Three years ago in September my second daughter was diagnosed with cancer.
At 10 weeks old.
I remember thinking that her pediatrician was surely kidding. I remember being thrust into a world that I had never even acknowledged existing. I remember pure fear.
At the time I had no idea that September was recognized as Childhood Cancer Awareness month. I surely didn't know that my daughter was one of the average 46 children diagnosed each day and I sure as hell would never have comprehended that she would someday be one of the average 7 children who die each day due to various cancers.
Now I know and its worse than you will ever allow yourself to imagine.
I could go on and on about how very much I miss my daughter. How unfair it is. How God became real in my tears. How painful it is to hold your daughter as she breathes her last breathe of air. How difficult it is to even get out of bed six mornings out of seven...
But I won't.
Because that gets us nowhere.
What I will do is to shamelessly ask you to give money. Give it to organizations that focus solely on pediatric cancers; research and treatments both. (May I suggest curechildhoodcancer.org) I'll ask you to learn about Donna, whose mother Mary Tyler Mom is blogging about the 31 months of Donnas treatment over at the Huffington Press throughout September. I'll ask you to not close your eyes to lives being lost. Mothers are no longer able to kiss and tuck little two year olds in bed, Daddies are no longer dancing with their second borns to bluegrass music and sisters are wondering just how to draw their family minus the little sister who should stand next to themselves.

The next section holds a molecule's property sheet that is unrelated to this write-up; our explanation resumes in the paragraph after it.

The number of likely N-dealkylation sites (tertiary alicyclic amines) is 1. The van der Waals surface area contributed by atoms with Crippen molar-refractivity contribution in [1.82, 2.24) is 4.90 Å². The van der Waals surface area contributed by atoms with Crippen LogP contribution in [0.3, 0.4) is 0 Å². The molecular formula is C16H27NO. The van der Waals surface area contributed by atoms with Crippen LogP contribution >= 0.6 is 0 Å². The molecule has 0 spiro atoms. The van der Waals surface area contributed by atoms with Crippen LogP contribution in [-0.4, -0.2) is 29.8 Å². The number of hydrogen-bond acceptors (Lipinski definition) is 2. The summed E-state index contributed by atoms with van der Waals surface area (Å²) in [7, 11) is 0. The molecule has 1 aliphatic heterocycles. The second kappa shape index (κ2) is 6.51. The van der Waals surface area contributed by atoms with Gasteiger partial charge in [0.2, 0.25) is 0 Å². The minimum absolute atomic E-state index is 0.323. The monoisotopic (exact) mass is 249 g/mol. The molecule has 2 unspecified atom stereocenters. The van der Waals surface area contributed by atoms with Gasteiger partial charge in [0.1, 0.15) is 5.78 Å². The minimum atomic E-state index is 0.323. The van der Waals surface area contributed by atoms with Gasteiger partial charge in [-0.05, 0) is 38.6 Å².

This is reality. It's not a sad movie or only someone else's struggle. It's 46 children a day who will loose their hair while their families cope. It's seven children who will be damn strong but will not be able to overcome this beast.
My daughter is gone. I miss her dearly. And I know that she is only one of many beloved children who are gone too soon. When I think of the parents who will someday have to walk in my footsteps, I grow weak. It's a burden and fear and it will always haunt me.
Do it for my sweetest Piper, for Paxton, for Tyler, for Abby, for Mikiya, for Pyper, for Bo, for Ricky, for Merrill, for Reagan and for the others who fight no more.